This is one of the learnings that Ditte (Community Manager at Sonos) shared during the roundtable ‘getting started with superusers’ at the inSpired event. In this article, we will cover some of the most interesting topics that have been discussed, so that everyone can learn from these and bring them into practice. Should you have your very own tips & tricks, then don't hesitate to add it to the comments!
Over the course of two roundtables, 16 representatives of 11 different companies discussed their own best practices around superusers. Ditte guided them during the sessions with her extensive knowledge in finding, nurturing, growing ánd rewarding this very special group of users. She even revealed why she introduced her own ‘beer rule’ in her job as a community manager!
Use your superusers' super power
The first roundtable started with a lively discussion about the personalities of superusers: Make sure to align the ‘type of super users’ with the goals of your community. If your main concern is realizing call deflection, you need different superuser than when your goal is focused on brand awareness. If you like to deflect calls, you need people who are passionate about helping out, who like to know all the details of your product and like to learn. For the purpose of brand awareness you need users who are passionate about your brand, talk positively and create more engagement on your community.
Superusers are special, but rules are rules
The different “personalities” of superusers quickly lead to a debate on their behaviour. After numerous anecdotes from everyone at the tables about super users who step out of line, go missing or simply go rogue, Ditte emphasizes that it's OK to disagree with your superusers: “They will be your most valuable source of feedback for both your community and organization. However, the behavior can definitely cross lines and be in conflict with your community rules.” Ditte advises to crack down on some toxic behavior by banning users, if necessary.
How to identify them
Another interesting topic is the recruitment of superusers. The main strategy employed by Ditte is finding superusers on the community itself. She is constantly on the lookout for people who publish the most interesting comments, those kind of users who are both thorough and knowledgeable. Her recruitment process can take up to six months - patience is key. She also swears by the “Beer Rule” a.k.a. “Would I like to spend time with this person?”. Others mention great success in Facebook and other social media channels as a source for potential superusers. Look for people who are commenting in a constructive way. Transferring people from these media to the community can be really rewarding because you can grow their audience and your community at the same time.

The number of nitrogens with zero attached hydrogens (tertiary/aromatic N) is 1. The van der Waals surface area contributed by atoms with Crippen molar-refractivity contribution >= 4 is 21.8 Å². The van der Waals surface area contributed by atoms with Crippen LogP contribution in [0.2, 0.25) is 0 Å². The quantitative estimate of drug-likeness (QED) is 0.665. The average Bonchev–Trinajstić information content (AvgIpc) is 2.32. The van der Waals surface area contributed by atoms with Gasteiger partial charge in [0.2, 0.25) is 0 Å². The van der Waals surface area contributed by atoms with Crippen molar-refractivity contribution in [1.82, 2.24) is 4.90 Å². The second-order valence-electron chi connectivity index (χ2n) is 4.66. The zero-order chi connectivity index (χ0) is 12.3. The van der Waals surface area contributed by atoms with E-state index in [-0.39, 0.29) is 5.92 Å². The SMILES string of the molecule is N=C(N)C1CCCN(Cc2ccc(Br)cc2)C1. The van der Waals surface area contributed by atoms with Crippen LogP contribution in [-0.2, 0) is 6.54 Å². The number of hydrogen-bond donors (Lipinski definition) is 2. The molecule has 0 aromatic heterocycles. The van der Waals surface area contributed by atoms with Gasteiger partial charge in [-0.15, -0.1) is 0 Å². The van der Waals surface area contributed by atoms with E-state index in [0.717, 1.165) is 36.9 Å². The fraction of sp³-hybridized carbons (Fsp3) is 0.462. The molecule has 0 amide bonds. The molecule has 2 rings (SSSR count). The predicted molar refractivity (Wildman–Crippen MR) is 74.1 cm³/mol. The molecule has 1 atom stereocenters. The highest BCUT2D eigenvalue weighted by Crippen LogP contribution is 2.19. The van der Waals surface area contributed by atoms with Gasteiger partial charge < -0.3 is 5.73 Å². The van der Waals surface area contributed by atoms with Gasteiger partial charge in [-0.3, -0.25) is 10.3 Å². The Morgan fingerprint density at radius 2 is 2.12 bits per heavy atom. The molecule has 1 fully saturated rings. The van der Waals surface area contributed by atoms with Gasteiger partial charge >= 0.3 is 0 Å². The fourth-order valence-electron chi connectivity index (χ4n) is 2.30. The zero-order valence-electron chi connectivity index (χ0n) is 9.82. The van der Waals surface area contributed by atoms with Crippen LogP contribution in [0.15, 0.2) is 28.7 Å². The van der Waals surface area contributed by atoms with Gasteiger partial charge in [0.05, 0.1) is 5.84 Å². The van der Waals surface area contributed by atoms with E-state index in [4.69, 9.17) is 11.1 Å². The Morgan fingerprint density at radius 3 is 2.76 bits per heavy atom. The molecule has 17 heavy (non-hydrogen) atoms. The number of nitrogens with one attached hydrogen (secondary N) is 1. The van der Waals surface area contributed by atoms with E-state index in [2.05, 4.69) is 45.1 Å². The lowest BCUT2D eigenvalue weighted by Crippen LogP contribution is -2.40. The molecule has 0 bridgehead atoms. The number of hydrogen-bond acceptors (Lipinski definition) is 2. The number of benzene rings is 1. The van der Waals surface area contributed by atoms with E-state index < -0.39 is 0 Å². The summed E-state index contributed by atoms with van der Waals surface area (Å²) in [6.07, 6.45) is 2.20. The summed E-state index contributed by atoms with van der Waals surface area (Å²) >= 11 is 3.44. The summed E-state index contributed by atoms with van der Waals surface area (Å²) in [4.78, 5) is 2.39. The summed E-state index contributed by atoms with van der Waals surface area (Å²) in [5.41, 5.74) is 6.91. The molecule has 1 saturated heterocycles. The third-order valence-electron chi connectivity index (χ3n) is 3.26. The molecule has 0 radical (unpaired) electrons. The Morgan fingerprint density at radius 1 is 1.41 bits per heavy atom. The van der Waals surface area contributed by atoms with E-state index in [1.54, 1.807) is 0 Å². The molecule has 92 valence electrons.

inSided tip for further reading: Superuser-spotting
How to give back
The final topic that included some very important findings was how to reward your superusers. While the budgets of the different communities are varying greatly, one thing everyone agreed on is to never make the financial aspect of your gift to a superuser visual (e.g. a €25 gift voucher). Most of the times, they do not have this expectation of a monetary reward anyways: Next to finding joy in connecting and helping with others, superusers generally crave access to information and to areas of the organization that are out-of-scope for most people. Use this to your advantage by being transparent and rewarding them with information. Your (and your colleagues') attention, an invitation to events, focus groups and expert chats also go much further than physical gifts.
Don’t miss Ditte’s one-pager about superuser management that is attached to this topic.
Also, please let us know what aspects of superuser management we missed during the roundtable which you would like to elaborate on with your fellow Community Managers and Moderators. Some inspiration for additional topics around superusers we could think of:
- Is there an end to being a superuser? When do they loose their special rights?
- My superuser has become inactive. How can I fix that?
- How can I make sure that the sensitive information we share with superusers stays with them?